Review | Polaris Sector: Lumens

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Since I already have a bit of time with Polaris Sector under my asteroid belt, I was extremely excited to get to play its new DLC, Lumens. In addition to a new race — the Lumens — there is a shipload of enhancements implemented to improve an already stellar space 4X title.

The Lumens

The Lumens are a race who, initially, seem to be “angels of light” — they are composed entirely of light. They have the ability to take any form and can even adjust how much light they emit. While this angelic pretense seems all well and good, the Lumens are actually more akin to gleaming evil; they simply like to fight. Not a lot is known about their history, so most of their past is pure conjecture, varying greatly depending on which race you ask. Very important as well is the fact that they are impossible to beat in close combat.

Since they are luminescent, the first thing that you will probably notice is that they have no need for farms! This greatly affected the way I played, right out of the gate. Not having to build food supplies (farms) purely meant more room for other buildings. Granted, you still need atmospheric domes on non-Earthlike planets, but it is still great not having to worry about feeding your people (lights) while simultaneously freeing up all of those other slots.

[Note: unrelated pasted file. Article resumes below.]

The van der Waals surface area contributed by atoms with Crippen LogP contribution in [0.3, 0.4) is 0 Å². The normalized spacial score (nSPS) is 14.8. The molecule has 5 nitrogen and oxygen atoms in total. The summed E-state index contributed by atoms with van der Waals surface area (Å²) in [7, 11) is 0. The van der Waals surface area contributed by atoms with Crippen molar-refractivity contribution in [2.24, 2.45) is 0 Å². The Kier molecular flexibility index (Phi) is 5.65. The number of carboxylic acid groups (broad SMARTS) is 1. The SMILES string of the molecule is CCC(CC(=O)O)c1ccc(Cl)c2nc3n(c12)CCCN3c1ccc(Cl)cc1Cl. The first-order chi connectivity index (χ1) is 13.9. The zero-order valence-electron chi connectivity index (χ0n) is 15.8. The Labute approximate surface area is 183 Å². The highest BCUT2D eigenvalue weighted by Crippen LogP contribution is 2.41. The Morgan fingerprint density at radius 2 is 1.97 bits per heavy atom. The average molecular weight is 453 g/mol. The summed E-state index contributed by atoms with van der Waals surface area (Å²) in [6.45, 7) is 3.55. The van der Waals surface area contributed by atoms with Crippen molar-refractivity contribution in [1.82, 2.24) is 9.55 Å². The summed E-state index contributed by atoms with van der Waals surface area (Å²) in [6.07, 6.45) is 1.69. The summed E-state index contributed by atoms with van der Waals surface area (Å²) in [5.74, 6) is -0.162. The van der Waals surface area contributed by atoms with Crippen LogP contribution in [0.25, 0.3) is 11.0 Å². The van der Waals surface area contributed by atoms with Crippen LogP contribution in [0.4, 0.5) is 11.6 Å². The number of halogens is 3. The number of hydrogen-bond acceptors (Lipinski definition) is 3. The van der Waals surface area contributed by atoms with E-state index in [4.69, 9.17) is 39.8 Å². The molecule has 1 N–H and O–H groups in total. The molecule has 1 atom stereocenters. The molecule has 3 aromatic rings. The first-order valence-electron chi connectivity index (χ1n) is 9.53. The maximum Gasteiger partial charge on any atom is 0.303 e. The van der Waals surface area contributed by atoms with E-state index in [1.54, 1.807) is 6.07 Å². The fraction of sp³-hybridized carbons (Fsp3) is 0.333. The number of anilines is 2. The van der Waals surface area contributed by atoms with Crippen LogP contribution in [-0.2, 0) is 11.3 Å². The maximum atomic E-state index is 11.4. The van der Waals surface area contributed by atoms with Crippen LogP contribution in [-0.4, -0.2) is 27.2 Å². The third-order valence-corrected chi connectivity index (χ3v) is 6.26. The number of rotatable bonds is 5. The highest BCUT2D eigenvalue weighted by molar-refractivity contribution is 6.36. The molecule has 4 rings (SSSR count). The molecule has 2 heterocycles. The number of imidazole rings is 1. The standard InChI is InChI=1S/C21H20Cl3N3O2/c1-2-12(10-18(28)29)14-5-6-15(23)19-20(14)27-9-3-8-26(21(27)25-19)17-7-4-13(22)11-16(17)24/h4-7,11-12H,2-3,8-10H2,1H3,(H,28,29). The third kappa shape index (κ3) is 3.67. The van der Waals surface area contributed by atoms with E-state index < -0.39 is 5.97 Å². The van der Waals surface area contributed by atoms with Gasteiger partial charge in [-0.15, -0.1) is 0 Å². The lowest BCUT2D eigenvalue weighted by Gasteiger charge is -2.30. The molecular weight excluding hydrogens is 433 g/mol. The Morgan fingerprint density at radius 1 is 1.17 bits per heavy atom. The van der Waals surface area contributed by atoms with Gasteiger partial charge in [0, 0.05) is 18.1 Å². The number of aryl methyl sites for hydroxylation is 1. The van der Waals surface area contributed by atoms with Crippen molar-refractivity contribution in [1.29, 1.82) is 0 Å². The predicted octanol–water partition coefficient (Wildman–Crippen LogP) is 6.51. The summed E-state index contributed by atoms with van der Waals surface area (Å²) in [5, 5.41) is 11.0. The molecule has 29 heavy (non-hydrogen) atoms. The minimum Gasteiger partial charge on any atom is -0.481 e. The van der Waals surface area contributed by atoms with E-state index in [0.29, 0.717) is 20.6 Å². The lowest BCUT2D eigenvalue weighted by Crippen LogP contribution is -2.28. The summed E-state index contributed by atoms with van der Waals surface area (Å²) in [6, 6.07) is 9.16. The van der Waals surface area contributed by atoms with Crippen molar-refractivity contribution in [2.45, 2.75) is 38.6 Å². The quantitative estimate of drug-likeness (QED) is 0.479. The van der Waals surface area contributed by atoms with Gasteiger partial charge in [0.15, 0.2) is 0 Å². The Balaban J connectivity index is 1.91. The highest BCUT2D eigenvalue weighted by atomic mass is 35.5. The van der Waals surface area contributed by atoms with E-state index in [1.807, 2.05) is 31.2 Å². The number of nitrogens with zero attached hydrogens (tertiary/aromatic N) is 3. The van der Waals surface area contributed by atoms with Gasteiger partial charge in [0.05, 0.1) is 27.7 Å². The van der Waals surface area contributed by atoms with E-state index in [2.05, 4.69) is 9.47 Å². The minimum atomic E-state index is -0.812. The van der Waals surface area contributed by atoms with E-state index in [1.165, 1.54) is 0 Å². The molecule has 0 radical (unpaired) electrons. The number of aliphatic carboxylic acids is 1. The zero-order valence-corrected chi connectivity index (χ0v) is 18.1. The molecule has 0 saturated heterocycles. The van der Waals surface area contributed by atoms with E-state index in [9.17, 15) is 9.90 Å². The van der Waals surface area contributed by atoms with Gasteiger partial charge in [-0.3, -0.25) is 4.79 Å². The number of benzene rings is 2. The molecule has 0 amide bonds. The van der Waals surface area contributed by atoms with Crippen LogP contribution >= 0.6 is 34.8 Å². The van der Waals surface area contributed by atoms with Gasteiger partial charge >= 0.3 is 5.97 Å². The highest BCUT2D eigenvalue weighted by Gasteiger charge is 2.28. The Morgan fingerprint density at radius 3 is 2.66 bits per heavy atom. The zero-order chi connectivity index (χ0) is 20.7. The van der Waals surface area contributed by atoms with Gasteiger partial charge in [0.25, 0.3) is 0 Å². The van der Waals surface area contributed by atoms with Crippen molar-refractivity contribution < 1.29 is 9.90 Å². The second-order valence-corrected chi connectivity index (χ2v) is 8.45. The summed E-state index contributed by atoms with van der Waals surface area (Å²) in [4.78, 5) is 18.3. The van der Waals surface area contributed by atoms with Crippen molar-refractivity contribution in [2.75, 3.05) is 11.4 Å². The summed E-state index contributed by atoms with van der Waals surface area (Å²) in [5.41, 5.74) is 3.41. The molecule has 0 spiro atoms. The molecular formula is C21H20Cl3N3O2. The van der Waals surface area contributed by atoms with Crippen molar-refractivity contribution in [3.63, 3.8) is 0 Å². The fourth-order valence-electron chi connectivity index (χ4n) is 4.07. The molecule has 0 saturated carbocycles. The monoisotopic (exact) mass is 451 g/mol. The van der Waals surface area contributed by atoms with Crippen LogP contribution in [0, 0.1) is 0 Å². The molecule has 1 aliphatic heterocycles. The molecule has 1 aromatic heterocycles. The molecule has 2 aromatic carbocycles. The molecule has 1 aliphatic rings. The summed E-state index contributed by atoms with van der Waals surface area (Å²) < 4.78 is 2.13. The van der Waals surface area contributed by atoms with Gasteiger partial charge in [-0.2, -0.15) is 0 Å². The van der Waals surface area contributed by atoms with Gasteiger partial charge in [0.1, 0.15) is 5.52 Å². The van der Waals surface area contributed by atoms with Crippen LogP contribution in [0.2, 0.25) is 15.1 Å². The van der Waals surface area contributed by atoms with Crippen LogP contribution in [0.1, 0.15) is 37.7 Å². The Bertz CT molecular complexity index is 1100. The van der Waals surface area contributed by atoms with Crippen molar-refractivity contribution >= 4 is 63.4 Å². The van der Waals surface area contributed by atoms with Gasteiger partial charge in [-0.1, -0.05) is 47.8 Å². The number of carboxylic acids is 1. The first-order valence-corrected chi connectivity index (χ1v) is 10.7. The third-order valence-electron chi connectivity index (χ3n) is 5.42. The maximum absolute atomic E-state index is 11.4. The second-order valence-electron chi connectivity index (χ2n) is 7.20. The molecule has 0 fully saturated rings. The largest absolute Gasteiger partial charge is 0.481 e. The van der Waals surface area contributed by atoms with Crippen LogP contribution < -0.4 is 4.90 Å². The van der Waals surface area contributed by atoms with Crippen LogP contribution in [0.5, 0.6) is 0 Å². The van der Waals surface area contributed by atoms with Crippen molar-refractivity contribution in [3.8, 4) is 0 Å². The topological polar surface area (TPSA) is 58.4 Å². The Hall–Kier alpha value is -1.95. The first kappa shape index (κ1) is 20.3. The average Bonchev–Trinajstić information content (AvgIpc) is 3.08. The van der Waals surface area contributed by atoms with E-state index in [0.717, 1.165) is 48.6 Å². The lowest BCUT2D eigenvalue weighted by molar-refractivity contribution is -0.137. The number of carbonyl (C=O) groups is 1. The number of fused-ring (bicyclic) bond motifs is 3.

Planet and Galaxy Generation

Speaking of planets, this gigantic addition also changes the variation between them. Now more than ever, you will need to pay close attention to the individualization of all of the planets on the map. They took great strides in Lumens to differentiate the planets from one another. Some will contain usually uncommon, or nearly impossible to find, minerals, while others will have a new, additional research component to them. You will want to jump on the planets/planetoids with the small research icon attached.

In fact, not only has the planet initiation been upgraded, the entire galaxy generation system has been improved upon. While you can still adjust the number of stars, planets, sector minerals, etc. as before, now you can alter the number of wormholes that appear. Do you feel like gambling a Scout right now? Should you guard them yet? Luckily, you have a general idea as to how many there are. A further improvement sees you able to adjust how many artifacts become available each game. Finally, and definitely not limited to Elliptical Galaxy with Central Segment, you can choose where you start each game: at the center or on the edge.

Galaxy Generation Options